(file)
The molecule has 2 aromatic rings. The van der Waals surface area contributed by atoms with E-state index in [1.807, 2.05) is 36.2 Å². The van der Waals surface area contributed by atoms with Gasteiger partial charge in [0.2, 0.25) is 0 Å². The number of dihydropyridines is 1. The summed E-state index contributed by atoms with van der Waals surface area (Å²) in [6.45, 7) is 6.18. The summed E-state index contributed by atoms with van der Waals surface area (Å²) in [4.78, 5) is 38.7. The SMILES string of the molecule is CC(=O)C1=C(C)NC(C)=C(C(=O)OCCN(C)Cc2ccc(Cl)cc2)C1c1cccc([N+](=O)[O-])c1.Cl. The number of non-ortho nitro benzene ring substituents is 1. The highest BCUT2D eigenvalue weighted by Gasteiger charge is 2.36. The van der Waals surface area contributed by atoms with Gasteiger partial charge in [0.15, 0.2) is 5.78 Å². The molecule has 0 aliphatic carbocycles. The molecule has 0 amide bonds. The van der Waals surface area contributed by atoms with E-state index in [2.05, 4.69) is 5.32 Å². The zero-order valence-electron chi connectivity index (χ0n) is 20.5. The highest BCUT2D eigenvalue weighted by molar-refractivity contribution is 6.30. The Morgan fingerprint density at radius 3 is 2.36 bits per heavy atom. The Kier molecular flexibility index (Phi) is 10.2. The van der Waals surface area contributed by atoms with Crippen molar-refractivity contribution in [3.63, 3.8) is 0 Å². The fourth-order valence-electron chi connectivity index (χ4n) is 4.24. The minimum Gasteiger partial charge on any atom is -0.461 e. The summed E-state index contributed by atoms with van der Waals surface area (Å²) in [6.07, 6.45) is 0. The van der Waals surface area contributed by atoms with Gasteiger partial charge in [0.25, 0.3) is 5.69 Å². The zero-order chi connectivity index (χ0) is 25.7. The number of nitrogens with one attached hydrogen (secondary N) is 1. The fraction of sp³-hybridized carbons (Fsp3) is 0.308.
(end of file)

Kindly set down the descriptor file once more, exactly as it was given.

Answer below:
The molecule has 2 aromatic rings. The van der Waals surface area contributed by atoms with E-state index in [1.807, 2.05) is 36.2 Å². The van der Waals surface area contributed by atoms with Gasteiger partial charge in [0.2, 0.25) is 0 Å². The number of dihydropyridines is 1. The summed E-state index contributed by atoms with van der Waals surface area (Å²) in [6.45, 7) is 6.18. The summed E-state index contributed by atoms with van der Waals surface area (Å²) in [4.78, 5) is 38.7. The SMILES string of the molecule is CC(=O)C1=C(C)NC(C)=C(C(=O)OCCN(C)Cc2ccc(Cl)cc2)C1c1cccc([N+](=O)[O-])c1.Cl. The number of non-ortho nitro benzene ring substituents is 1. The highest BCUT2D eigenvalue weighted by Gasteiger charge is 2.36. The van der Waals surface area contributed by atoms with Gasteiger partial charge in [0.15, 0.2) is 5.78 Å². The molecule has 0 aliphatic carbocycles. The molecule has 0 amide bonds. The van der Waals surface area contributed by atoms with E-state index in [2.05, 4.69) is 5.32 Å². The zero-order valence-electron chi connectivity index (χ0n) is 20.5. The highest BCUT2D eigenvalue weighted by molar-refractivity contribution is 6.30. The Morgan fingerprint density at radius 3 is 2.36 bits per heavy atom. The Kier molecular flexibility index (Phi) is 10.2. The van der Waals surface area contributed by atoms with Crippen molar-refractivity contribution in [3.63, 3.8) is 0 Å². The fourth-order valence-electron chi connectivity index (χ4n) is 4.24. The minimum Gasteiger partial charge on any atom is -0.461 e. The summed E-state index contributed by atoms with van der Waals surface area (Å²) in [6.07, 6.45) is 0. The van der Waals surface area contributed by atoms with Gasteiger partial charge in [0.25, 0.3) is 5.69 Å². The zero-order chi connectivity index (χ0) is 25.7. The number of nitrogens with one attached hydrogen (secondary N) is 1. The fraction of sp³-hybridized carbons (Fsp3) is 0.308.